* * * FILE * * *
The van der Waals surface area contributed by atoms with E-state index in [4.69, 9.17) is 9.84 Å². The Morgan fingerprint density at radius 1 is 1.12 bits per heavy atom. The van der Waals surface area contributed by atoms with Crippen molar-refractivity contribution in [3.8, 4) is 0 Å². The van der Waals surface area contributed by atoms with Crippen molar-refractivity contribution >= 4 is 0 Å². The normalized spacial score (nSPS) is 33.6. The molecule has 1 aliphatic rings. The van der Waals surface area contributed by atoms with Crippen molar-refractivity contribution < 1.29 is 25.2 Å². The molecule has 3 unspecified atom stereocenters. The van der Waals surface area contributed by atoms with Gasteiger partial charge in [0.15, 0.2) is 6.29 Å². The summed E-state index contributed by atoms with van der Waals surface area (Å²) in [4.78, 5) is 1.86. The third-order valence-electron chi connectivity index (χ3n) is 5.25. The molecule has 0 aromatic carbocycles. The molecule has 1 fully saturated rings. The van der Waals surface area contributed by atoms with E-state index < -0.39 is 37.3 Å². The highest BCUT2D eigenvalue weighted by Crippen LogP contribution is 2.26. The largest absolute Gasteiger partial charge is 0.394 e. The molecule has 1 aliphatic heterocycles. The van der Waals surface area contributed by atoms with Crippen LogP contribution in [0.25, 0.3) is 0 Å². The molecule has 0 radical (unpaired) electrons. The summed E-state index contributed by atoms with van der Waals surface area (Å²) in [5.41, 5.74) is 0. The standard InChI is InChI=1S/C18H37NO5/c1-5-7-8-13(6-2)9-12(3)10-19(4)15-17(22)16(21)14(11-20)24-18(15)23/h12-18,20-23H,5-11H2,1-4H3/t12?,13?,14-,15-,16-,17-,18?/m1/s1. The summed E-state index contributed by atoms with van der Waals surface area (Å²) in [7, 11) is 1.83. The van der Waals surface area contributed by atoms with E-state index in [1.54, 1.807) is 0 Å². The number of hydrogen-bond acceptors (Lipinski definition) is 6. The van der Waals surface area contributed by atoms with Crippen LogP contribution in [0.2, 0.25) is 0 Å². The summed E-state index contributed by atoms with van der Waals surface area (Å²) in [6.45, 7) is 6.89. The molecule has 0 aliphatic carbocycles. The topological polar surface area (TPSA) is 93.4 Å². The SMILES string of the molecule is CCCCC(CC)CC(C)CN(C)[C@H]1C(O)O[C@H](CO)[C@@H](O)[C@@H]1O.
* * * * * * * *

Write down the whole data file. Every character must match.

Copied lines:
The van der Waals surface area contributed by atoms with E-state index in [4.69, 9.17) is 9.84 Å². The Morgan fingerprint density at radius 1 is 1.12 bits per heavy atom. The van der Waals surface area contributed by atoms with Crippen molar-refractivity contribution in [3.8, 4) is 0 Å². The van der Waals surface area contributed by atoms with Crippen molar-refractivity contribution >= 4 is 0 Å². The normalized spacial score (nSPS) is 33.6. The molecule has 1 aliphatic rings. The van der Waals surface area contributed by atoms with Crippen molar-refractivity contribution < 1.29 is 25.2 Å². The molecule has 3 unspecified atom stereocenters. The van der Waals surface area contributed by atoms with Gasteiger partial charge in [0.15, 0.2) is 6.29 Å². The summed E-state index contributed by atoms with van der Waals surface area (Å²) in [4.78, 5) is 1.86. The third-order valence-electron chi connectivity index (χ3n) is 5.25. The molecule has 0 aromatic carbocycles. The molecule has 1 fully saturated rings. The van der Waals surface area contributed by atoms with E-state index < -0.39 is 37.3 Å². The highest BCUT2D eigenvalue weighted by Crippen LogP contribution is 2.26. The largest absolute Gasteiger partial charge is 0.394 e. The molecule has 1 aliphatic heterocycles. The van der Waals surface area contributed by atoms with Crippen LogP contribution in [0.25, 0.3) is 0 Å². The molecule has 0 radical (unpaired) electrons. The summed E-state index contributed by atoms with van der Waals surface area (Å²) in [5.41, 5.74) is 0. The standard InChI is InChI=1S/C18H37NO5/c1-5-7-8-13(6-2)9-12(3)10-19(4)15-17(22)16(21)14(11-20)24-18(15)23/h12-18,20-23H,5-11H2,1-4H3/t12?,13?,14-,15-,16-,17-,18?/m1/s1. The summed E-state index contributed by atoms with van der Waals surface area (Å²) in [7, 11) is 1.83. The van der Waals surface area contributed by atoms with E-state index in [1.54, 1.807) is 0 Å². The number of hydrogen-bond acceptors (Lipinski definition) is 6. The van der Waals surface area contributed by atoms with Crippen LogP contribution in [0.2, 0.25) is 0 Å². The summed E-state index contributed by atoms with van der Waals surface area (Å²) in [6.45, 7) is 6.89. The molecule has 0 aliphatic carbocycles. The topological polar surface area (TPSA) is 93.4 Å². The SMILES string of the molecule is CCCCC(CC)CC(C)CN(C)[C@H]1C(O)O[C@H](CO)[C@@H](O)[C@@H]1O.